Star power

Fine Arts

- John Threlfall

Theatre grad Charles Ross has taken his one-man show around the world.

Sixteen years after its stage debut, the Force is still strong with Charles Ross and his One-Man Star Wars Trilogy

When Theatre alumnus Charles Ross (BFA ’98) debuted his One-Man Star Wars Trilogy back in 2002, the cultural landscape was quite different: audiences were already becoming jaded by the new prequels, spin-offs like Rogue One, The Clone Wars and Solo were as yet unimaginable, and Disney ownership of the series seemed an Imperial ploy at best.

But where Phantom Menace and Attack of the Clones fell flat with most viewers, Ross’s high-speed paean to the original trilogy found a ready audience, thanks to his remarkable mimicry, boundless on-stage enthusiasm and sincere love for the series. Now, 16 years and literally thousands of performances later, the 44-year-old Ross is still up to his Jedi mind tricks.

I still love it as much as I did when I was a kid, because love doesn’t diminish. Every time I do the show, there’s something about that feeling I’m trying to share—a simple early love for the story—and that’s what people recognize in themselves.
Theatre alumnus Charles Ross

What started out as a niche play for sci-fi nerds has since grown alongside the franchise itself: now 10 films in and, with the “Skywalker Saga” coming to a finale in 2019’s Episode IX, Ross has seen his own solo show go global as well. “There isn’t a part of the planet Star Wars hasn’t touched,” he says. “It’s become much more homogenous, more a part of popular culture: you can just be a normal person and get the references—it doesn’t qualify you as a nerd anymore, just as a human being who’s seen the movies.” (Indeed, UVic even offers a Star Wars elective now.)

Officially endorsed by Lucasfilm, Ross’s 75-minute show has been performed for over a million people worldwide, including extended runs off-Broadway, in London’s West End and at the Sydney Opera House, as well as appearances on the likes of Late Night with Conan O’Brien and the popular How Stuff Works podcast. And it shows no sign of slowing down: regular North American dates aside, since 2006 Ross has toured in Australia eight times, the Edinburgh Fringe Festival nine times, the United Kingdom twelve times, and has performed to audiences in Malaysia, Singapore and China. In 2017 alone, he spent 175 days on the road with it, and the One-Man Star Wars Trilogy is coming back to UVic at the Farquhar Auditorium.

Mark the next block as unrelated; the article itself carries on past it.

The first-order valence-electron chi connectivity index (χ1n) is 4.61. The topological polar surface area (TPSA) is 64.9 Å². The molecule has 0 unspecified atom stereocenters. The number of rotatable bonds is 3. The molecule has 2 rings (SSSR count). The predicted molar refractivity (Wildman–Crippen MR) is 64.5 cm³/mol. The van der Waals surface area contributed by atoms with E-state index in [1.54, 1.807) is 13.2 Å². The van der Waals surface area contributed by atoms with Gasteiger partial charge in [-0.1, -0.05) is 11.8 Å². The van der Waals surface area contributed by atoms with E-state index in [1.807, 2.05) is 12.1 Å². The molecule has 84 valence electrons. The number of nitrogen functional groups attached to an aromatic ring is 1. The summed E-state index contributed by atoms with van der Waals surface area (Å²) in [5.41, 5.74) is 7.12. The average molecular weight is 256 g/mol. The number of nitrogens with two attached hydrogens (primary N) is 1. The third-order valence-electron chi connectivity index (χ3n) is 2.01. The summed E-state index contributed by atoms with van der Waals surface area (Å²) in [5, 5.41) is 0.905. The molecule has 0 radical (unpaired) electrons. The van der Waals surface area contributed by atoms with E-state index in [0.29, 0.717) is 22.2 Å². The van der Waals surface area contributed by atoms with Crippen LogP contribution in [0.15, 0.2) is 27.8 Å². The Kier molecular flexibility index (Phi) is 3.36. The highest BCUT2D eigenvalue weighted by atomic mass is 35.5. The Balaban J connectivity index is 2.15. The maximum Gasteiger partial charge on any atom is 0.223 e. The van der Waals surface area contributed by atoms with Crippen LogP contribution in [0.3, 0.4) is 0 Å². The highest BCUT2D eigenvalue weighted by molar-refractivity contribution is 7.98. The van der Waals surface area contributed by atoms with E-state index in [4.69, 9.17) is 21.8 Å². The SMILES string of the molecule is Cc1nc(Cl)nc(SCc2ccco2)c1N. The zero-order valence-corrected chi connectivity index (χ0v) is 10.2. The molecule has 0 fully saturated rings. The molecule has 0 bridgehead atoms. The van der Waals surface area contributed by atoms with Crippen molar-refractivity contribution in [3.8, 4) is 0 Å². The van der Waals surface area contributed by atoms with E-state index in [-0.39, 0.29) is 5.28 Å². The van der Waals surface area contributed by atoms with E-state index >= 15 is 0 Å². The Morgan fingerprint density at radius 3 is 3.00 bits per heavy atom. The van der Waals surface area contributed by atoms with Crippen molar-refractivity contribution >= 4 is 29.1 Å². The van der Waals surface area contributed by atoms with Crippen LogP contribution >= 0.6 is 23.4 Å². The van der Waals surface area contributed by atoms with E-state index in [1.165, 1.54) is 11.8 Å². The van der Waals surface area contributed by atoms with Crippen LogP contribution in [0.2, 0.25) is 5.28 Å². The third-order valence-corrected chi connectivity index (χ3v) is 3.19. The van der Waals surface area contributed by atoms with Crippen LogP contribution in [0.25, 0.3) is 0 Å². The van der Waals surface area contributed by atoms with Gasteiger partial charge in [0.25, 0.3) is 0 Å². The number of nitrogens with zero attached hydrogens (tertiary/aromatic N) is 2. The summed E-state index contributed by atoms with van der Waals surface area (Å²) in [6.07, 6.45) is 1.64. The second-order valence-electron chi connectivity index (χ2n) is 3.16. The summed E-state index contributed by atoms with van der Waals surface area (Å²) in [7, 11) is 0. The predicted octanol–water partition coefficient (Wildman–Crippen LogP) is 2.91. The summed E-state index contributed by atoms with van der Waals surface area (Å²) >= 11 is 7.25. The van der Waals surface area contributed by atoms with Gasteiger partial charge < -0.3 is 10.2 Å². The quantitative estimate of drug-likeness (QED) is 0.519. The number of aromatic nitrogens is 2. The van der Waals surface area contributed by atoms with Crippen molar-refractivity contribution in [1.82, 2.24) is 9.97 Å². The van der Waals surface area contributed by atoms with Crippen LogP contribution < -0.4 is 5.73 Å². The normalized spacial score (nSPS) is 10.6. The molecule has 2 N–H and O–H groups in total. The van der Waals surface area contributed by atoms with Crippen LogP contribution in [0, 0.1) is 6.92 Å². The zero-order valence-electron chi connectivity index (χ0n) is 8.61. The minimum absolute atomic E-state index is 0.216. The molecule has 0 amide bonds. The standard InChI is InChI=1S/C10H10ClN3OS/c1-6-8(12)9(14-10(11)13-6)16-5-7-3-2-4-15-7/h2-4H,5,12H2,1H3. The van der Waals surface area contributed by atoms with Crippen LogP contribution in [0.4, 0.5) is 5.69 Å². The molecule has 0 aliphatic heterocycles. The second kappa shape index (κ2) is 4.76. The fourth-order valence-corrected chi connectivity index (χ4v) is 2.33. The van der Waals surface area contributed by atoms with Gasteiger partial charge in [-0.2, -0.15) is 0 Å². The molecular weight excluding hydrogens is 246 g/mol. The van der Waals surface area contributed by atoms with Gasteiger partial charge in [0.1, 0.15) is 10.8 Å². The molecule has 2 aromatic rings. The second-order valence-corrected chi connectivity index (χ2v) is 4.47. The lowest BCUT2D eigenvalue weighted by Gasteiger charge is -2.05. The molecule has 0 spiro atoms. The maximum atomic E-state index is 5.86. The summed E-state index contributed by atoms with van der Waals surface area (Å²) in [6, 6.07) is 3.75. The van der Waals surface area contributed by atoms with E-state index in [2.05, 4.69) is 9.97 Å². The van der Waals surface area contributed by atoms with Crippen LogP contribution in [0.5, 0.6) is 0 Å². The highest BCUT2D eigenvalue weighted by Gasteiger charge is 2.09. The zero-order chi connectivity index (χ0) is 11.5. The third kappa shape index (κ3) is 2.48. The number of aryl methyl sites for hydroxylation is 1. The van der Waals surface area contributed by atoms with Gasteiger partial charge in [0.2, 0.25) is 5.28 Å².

Star Wars has a huge reach,” he says. “My name doesn’t mean much to many people, but the concept certainly does. There are housewives in the American Midwest who still know my work from seeing me on The Today Show a decade ago.”

And while Ross has developed a series of other solo shows over the years—including the One-Man Lord of the Rings Trilogy, One-Man Dark Knight Trilogy, One-Man Pride & Prejudice and, most recently, One-Man Stranger Things (many of which were directed by and co-created with fellow Theatre grad TJ Dawe, BFA ’97—time has proven that love for the original Star Wars trilogy endures.

“You never know where things are going to go, but it’s exciting to imagine where things could go,” he says. “If you can look back and say you made one little bit of difference—a blip in the history of Star Wars, or a footnote in the history of solo shows—that would be the most amazing thing in the world.” One-Man Star Wars runs on May 4, 2019 at the Farquhar.


In this story

Keywords: alumni, theatre, arts, pop culture

People: Charles Ross

Publication: The Torch

Related stories